All chemicals were purchased from commercial suppliers and used without further purification: Au2O3 (99 %, ABCR), Ag2O (99 %, Sigma-Aldrich), HAuCl4·3H2O (Sigma-Aldrich), AgNO3 (99 %, Alfa Aesar), oleylamine (technical grade, 70 %, Sigma), octylamine (for synthesis, Merck), dodecylamine (98 %, Aldrich), hexadecylamine (98 %, Aldrich), octadecylamine (98 %, Alfa Aesar), triphenylphosphine (95 %, Fluka) and 1-undecanthiol (98 %, Aldrich). The solvents were of analytical grade quality and degassed by freeze-pomp-thaw technique prior to use: toluene, chlorobenzene, chloroform (ChemPur), decane, tetradecane (Aldrich) and 1,2-dichlorobenzene (ROTH). Silicon wafers were received from ITME (Warsaw). TEM grids were purchased from Ted Pella Inc.
NMR spectra were recorded on Bruker (400 MHz) instrument. GC–MS analyses were performed on PerkinElmer Clarus 680/600S. MS spectra were recorded on Maldi SYNAPT G2-S HDMS (Waters) spectrometer. UV–Vis spectra were recorded using Evolution220 spectrophotometer from Thermo Scientific. XPS spectra were recorded on PHI 5000 VersaProbe X-ray photoelectron spectrometer using an Al KR X-ray source. FT-IR spectra were recorded on Jasco 6200 instrument. SEM, STEM and EDX were recorded on FEI Nova NanoSEM 450.
General procedure for the synthesis and characterization of NP dispersions
Metal precursor(s) (0.01 mmol) and oleylamine (3 mmol, 1 mL) were loaded into 10 mL Schlenk tube. The tube was evacuated and filled with argon three times. If necessary, the degassed solvent was added. The tube was immersed into a pre-heated oil bath, and the suspension was stirred with 1 cm cylindrical bar at a speed of 1400 rpm. The samples for analyses were prepared as following. UV–Vis: aliquots of 1 % (v/v) of original volume were taken over the course of the reaction using automatic or glass pipette and diluted with chloroform; SEM, EDX and XPS: aliquots of 5 % (v/v) of original volume taken from the reaction mixture were diluted with 1:1 (v/v) EtOH-MeOH and agitated on a laboratory mixer at 240 rpm for 1 h. If necessary, the dispersion was centrifuged at 2000–3500 rpm up to 10 min followed by the decantation of supernatant. The procedure was repeated up to 5 times. The NP sediment was dissolved in chloroform and deposited on a silicon wafer or TEM grid. GC–MS, IR, NMR and MS samples were obtained from the supernatant by evaporation of solvent on rotavap.
Results and discussion
We explored potential reductants of gold(III) oxide with a focus on substances capable of serving as ligands for AuNPs. The best results were obtained in organic media by using fatty amines. Other ligands, for example, thiols and phosphines produced polydisperse and aggregated NPs. The temperature regime was crucial to obtain high-quality NPs and secure them against aggregation. The reduction by amines required elevated temperatures (>110 °C) otherwise the reaction was sluggish furnishing NP aggregates. The NPs were also prone to aggregation at low metal–amine ratios. The NP surface was not protected enough by amine ligands leading to uncontrolled growth and sintering of NPs. The effective passivation of NP surface was only attained at the ratios above 1:80. The correlation between the chain length of amine, and the size of NPs was not as apparent as for NPs derived from gold(III) chloride (Marchetti et al. 2011). The NP sizes were in range of 6–9 nm irrespective of aliphatic amine (C12–C18) used. In turn, the alkyl chain of octylamine was too short to effectively stabilize the metal core of NPs. The reaction proceeded equally well in aromatic and aliphatic hydrocarbon solvents that is consistent with previous reports on the reduction of gold(III) chloride (Wu et al. 2013). The reaction also took place without solvent, in particular when employing oleylamine. The latter was also superior in view of uniformity of NPs formed and therefore served us as a model to study the reduction of gold(III) oxide in more detail. The obtained nanoparticles are readily redispersible in nonpolar solvents, especially in chloroform and can be further functionalized with organic thiols (1-undecanthiol, 11-mercaptoundecyl-N,N,N-trimethylammonium bromide).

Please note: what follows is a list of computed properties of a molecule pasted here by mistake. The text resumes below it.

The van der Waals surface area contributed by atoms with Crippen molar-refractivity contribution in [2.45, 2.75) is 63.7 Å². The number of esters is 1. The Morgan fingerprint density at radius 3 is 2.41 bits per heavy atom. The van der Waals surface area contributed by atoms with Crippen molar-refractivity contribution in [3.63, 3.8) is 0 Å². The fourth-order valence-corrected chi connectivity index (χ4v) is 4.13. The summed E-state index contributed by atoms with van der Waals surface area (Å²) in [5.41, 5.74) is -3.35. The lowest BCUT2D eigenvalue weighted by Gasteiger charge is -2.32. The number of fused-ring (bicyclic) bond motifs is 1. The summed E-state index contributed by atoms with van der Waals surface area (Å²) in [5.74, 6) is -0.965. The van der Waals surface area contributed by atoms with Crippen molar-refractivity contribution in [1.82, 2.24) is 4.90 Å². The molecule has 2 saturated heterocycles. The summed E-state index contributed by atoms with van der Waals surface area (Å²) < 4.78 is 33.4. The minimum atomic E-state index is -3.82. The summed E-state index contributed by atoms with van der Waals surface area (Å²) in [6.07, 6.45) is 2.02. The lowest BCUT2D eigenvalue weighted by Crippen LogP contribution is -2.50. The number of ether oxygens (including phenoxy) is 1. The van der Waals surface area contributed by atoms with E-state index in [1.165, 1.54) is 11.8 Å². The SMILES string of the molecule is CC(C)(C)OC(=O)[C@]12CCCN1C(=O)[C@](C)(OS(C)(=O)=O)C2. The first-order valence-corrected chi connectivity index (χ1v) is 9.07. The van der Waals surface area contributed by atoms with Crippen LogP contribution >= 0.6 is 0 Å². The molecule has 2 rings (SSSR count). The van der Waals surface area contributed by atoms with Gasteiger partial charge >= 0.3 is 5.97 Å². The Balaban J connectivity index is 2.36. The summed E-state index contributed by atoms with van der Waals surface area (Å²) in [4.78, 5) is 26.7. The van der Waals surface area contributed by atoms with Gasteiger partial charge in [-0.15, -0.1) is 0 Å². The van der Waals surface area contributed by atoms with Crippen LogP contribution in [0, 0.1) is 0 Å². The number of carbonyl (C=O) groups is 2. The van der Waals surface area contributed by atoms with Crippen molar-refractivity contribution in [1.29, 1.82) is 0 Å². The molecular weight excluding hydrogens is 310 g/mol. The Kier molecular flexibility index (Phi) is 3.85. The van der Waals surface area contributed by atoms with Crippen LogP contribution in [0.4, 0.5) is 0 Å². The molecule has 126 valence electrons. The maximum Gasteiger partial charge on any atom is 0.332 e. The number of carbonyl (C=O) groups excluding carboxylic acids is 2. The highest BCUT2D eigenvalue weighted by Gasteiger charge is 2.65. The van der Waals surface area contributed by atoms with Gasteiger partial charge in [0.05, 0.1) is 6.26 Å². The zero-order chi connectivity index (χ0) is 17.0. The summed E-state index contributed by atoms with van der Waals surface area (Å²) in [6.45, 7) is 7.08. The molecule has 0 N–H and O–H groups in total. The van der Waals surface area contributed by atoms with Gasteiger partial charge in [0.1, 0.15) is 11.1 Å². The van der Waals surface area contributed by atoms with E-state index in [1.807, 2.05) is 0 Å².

In summary, we developed a new method for obtaining noble metal NPs from corresponding oxides by reducing with aliphatic amines. The NPs obtained by this method are usually smaller than those prepared using halogen-containing metal precursors. For example, the reduction of gold(III) oxide yields sub-10 nm particles with good monodispersity. The lack of halogen has also influence on the final composition of NPs. The NPs made of gold and silver are alloyed better than those obtained in the presence of halogen. Finally, and importantly, the presented approach adheres well to green chemistry principles. The synthesis is performed in the absence of organic solvents and the reagents used are non-toxic (gold(III) oxide) and manufactured from natural oils (oleylamine).
This project was funded by National Science Center (Grant Sonata UMO-2011/01/D/ST5/03518). We thank Grzegorz Sobczak and Tomasz Wojciechowski for measurements of some SEM and EDX data.